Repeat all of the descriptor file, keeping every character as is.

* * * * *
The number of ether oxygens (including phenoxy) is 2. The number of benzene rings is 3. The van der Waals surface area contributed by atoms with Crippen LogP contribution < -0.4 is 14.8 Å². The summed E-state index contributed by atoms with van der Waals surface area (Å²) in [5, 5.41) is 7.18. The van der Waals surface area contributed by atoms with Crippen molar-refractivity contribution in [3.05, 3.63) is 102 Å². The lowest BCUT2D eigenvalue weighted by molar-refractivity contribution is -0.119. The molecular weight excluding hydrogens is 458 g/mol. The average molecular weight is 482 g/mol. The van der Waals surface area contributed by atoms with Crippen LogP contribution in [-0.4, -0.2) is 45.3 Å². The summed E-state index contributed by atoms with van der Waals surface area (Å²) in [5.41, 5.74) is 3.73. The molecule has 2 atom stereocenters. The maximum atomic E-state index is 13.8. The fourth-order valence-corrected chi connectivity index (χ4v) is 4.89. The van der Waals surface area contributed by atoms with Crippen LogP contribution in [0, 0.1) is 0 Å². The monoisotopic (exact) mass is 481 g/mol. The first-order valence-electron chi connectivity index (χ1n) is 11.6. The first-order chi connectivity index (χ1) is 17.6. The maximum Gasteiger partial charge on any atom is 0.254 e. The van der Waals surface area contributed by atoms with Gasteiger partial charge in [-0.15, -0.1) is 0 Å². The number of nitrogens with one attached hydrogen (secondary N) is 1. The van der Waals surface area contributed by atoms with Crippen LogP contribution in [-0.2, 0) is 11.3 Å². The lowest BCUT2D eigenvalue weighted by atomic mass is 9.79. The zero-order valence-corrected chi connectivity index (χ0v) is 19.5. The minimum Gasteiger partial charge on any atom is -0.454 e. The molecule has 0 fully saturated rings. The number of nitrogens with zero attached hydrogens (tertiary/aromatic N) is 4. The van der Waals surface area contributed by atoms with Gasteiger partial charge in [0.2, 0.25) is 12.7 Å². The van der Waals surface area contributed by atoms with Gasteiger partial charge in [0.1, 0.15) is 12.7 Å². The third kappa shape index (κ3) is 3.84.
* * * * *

The number of ether oxygens (including phenoxy) is 2. The number of benzene rings is 3. The van der Waals surface area contributed by atoms with Crippen LogP contribution < -0.4 is 14.8 Å². The summed E-state index contributed by atoms with van der Waals surface area (Å²) in [5, 5.41) is 7.18. The van der Waals surface area contributed by atoms with Crippen molar-refractivity contribution in [3.05, 3.63) is 102 Å². The lowest BCUT2D eigenvalue weighted by molar-refractivity contribution is -0.119. The molecular weight excluding hydrogens is 458 g/mol. The average molecular weight is 482 g/mol. The van der Waals surface area contributed by atoms with Crippen LogP contribution in [-0.4, -0.2) is 45.3 Å². The summed E-state index contributed by atoms with van der Waals surface area (Å²) in [5.41, 5.74) is 3.73. The molecule has 2 atom stereocenters. The maximum atomic E-state index is 13.8. The fourth-order valence-corrected chi connectivity index (χ4v) is 4.89. The van der Waals surface area contributed by atoms with Crippen LogP contribution in [0, 0.1) is 0 Å². The monoisotopic (exact) mass is 481 g/mol. The first-order valence-electron chi connectivity index (χ1n) is 11.6. The first-order chi connectivity index (χ1) is 17.6. The maximum Gasteiger partial charge on any atom is 0.254 e. The van der Waals surface area contributed by atoms with Gasteiger partial charge in [-0.15, -0.1) is 0 Å². The number of nitrogens with one attached hydrogen (secondary N) is 1. The van der Waals surface area contributed by atoms with Crippen LogP contribution in [-0.2, 0) is 11.3 Å². The lowest BCUT2D eigenvalue weighted by atomic mass is 9.79. The zero-order valence-corrected chi connectivity index (χ0v) is 19.5. The minimum Gasteiger partial charge on any atom is -0.454 e. The molecule has 0 fully saturated rings. The number of nitrogens with zero attached hydrogens (tertiary/aromatic N) is 4. The van der Waals surface area contributed by atoms with Gasteiger partial charge in [0.2, 0.25) is 12.7 Å². The van der Waals surface area contributed by atoms with Gasteiger partial charge in [0.1, 0.15) is 12.7 Å². The third kappa shape index (κ3) is 3.84.